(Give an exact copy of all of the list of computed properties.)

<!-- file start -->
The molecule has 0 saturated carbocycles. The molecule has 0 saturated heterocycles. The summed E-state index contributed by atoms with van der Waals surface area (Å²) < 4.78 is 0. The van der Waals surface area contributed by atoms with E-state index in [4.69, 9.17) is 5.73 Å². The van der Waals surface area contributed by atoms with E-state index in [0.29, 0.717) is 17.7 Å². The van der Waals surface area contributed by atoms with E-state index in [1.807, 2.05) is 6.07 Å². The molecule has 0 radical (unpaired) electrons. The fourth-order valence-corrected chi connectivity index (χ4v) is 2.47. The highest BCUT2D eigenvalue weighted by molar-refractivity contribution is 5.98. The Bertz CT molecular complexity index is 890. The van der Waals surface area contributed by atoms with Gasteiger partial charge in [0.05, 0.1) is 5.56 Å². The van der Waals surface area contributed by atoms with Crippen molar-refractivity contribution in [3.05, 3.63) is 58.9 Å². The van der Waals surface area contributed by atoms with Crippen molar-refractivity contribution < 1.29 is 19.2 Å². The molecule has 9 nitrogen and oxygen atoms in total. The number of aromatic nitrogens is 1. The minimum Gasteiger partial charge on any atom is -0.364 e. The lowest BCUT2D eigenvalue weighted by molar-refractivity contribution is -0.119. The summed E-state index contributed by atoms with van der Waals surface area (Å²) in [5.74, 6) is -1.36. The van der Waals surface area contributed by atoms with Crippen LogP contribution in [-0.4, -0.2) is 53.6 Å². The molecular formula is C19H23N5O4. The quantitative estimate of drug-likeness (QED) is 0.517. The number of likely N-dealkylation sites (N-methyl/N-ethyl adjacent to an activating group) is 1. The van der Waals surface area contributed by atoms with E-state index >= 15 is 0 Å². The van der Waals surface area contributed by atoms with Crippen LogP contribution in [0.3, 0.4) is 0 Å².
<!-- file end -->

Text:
The molecule has 0 saturated carbocycles. The molecule has 0 saturated heterocycles. The summed E-state index contributed by atoms with van der Waals surface area (Å²) < 4.78 is 0. The van der Waals surface area contributed by atoms with E-state index in [4.69, 9.17) is 5.73 Å². The van der Waals surface area contributed by atoms with E-state index in [0.29, 0.717) is 17.7 Å². The van der Waals surface area contributed by atoms with E-state index in [1.807, 2.05) is 6.07 Å². The molecule has 0 radical (unpaired) electrons. The fourth-order valence-corrected chi connectivity index (χ4v) is 2.47. The highest BCUT2D eigenvalue weighted by molar-refractivity contribution is 5.98. The Bertz CT molecular complexity index is 890. The van der Waals surface area contributed by atoms with Gasteiger partial charge in [0.05, 0.1) is 5.56 Å². The van der Waals surface area contributed by atoms with Crippen molar-refractivity contribution in [3.05, 3.63) is 58.9 Å². The van der Waals surface area contributed by atoms with Crippen molar-refractivity contribution < 1.29 is 19.2 Å². The molecule has 9 nitrogen and oxygen atoms in total. The number of aromatic nitrogens is 1. The minimum Gasteiger partial charge on any atom is -0.364 e. The lowest BCUT2D eigenvalue weighted by molar-refractivity contribution is -0.119. The summed E-state index contributed by atoms with van der Waals surface area (Å²) in [5.74, 6) is -1.36. The van der Waals surface area contributed by atoms with Crippen LogP contribution in [-0.4, -0.2) is 53.6 Å². The molecular formula is C19H23N5O4. The quantitative estimate of drug-likeness (QED) is 0.517. The number of likely N-dealkylation sites (N-methyl/N-ethyl adjacent to an activating group) is 1. The van der Waals surface area contributed by atoms with E-state index >= 15 is 0 Å². The van der Waals surface area contributed by atoms with Crippen LogP contribution in [0.3, 0.4) is 0 Å².